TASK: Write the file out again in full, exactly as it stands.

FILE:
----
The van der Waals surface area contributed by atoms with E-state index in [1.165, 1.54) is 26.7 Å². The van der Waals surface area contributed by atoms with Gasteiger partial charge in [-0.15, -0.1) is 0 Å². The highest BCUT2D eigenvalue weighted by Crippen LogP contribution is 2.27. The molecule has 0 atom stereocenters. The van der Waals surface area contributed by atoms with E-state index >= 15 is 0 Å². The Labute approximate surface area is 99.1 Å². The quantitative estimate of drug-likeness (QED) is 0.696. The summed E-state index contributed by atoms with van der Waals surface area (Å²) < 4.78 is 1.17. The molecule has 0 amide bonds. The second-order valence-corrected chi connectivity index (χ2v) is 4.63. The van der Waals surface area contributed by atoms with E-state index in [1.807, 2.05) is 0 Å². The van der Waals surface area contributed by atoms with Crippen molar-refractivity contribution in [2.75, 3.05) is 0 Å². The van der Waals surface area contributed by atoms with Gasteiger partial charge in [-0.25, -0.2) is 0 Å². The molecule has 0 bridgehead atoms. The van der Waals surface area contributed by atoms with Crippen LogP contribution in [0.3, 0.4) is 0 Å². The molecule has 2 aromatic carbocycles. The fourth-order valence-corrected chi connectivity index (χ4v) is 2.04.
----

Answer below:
The van der Waals surface area contributed by atoms with E-state index in [1.165, 1.54) is 26.7 Å². The van der Waals surface area contributed by atoms with Gasteiger partial charge in [-0.15, -0.1) is 0 Å². The highest BCUT2D eigenvalue weighted by Crippen LogP contribution is 2.27. The molecule has 0 atom stereocenters. The van der Waals surface area contributed by atoms with E-state index >= 15 is 0 Å². The Labute approximate surface area is 99.1 Å². The quantitative estimate of drug-likeness (QED) is 0.696. The summed E-state index contributed by atoms with van der Waals surface area (Å²) < 4.78 is 1.17. The molecule has 0 amide bonds. The second-order valence-corrected chi connectivity index (χ2v) is 4.63. The van der Waals surface area contributed by atoms with E-state index in [1.807, 2.05) is 0 Å². The van der Waals surface area contributed by atoms with Crippen molar-refractivity contribution in [2.75, 3.05) is 0 Å². The van der Waals surface area contributed by atoms with Gasteiger partial charge in [-0.25, -0.2) is 0 Å². The molecule has 0 bridgehead atoms. The van der Waals surface area contributed by atoms with Crippen LogP contribution in [0.3, 0.4) is 0 Å². The molecule has 2 aromatic carbocycles. The fourth-order valence-corrected chi connectivity index (χ4v) is 2.04.